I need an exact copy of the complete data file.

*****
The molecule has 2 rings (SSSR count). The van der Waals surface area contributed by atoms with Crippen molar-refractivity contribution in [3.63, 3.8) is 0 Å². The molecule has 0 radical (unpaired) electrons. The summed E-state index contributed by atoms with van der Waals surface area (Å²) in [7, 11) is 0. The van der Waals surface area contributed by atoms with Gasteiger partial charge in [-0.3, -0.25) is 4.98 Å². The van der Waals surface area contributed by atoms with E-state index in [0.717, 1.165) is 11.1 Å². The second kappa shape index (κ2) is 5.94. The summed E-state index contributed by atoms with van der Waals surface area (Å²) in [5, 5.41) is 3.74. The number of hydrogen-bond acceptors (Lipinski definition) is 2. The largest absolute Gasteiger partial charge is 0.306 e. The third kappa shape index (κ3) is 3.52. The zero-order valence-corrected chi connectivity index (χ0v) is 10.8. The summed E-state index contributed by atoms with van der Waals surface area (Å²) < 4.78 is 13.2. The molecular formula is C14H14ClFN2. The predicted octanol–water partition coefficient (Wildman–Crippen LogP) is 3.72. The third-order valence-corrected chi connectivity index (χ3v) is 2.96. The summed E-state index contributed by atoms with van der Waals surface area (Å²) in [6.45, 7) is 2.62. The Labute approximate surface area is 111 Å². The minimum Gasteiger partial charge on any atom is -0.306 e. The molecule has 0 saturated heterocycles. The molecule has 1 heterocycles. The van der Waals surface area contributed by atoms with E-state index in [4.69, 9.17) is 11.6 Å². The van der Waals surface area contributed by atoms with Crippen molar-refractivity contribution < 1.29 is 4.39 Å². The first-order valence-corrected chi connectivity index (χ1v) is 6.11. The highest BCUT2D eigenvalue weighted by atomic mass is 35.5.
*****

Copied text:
The molecule has 2 rings (SSSR count). The van der Waals surface area contributed by atoms with Crippen molar-refractivity contribution in [3.63, 3.8) is 0 Å². The molecule has 0 radical (unpaired) electrons. The summed E-state index contributed by atoms with van der Waals surface area (Å²) in [7, 11) is 0. The van der Waals surface area contributed by atoms with Gasteiger partial charge in [-0.3, -0.25) is 4.98 Å². The van der Waals surface area contributed by atoms with E-state index in [0.717, 1.165) is 11.1 Å². The second kappa shape index (κ2) is 5.94. The summed E-state index contributed by atoms with van der Waals surface area (Å²) in [5, 5.41) is 3.74. The number of hydrogen-bond acceptors (Lipinski definition) is 2. The largest absolute Gasteiger partial charge is 0.306 e. The third kappa shape index (κ3) is 3.52. The zero-order valence-corrected chi connectivity index (χ0v) is 10.8. The summed E-state index contributed by atoms with van der Waals surface area (Å²) < 4.78 is 13.2. The molecular formula is C14H14ClFN2. The predicted octanol–water partition coefficient (Wildman–Crippen LogP) is 3.72. The third-order valence-corrected chi connectivity index (χ3v) is 2.96. The summed E-state index contributed by atoms with van der Waals surface area (Å²) in [6.45, 7) is 2.62. The Labute approximate surface area is 111 Å². The minimum Gasteiger partial charge on any atom is -0.306 e. The molecule has 0 saturated heterocycles. The molecule has 1 heterocycles. The van der Waals surface area contributed by atoms with E-state index in [4.69, 9.17) is 11.6 Å². The van der Waals surface area contributed by atoms with Crippen molar-refractivity contribution < 1.29 is 4.39 Å². The first-order valence-corrected chi connectivity index (χ1v) is 6.11. The highest BCUT2D eigenvalue weighted by atomic mass is 35.5.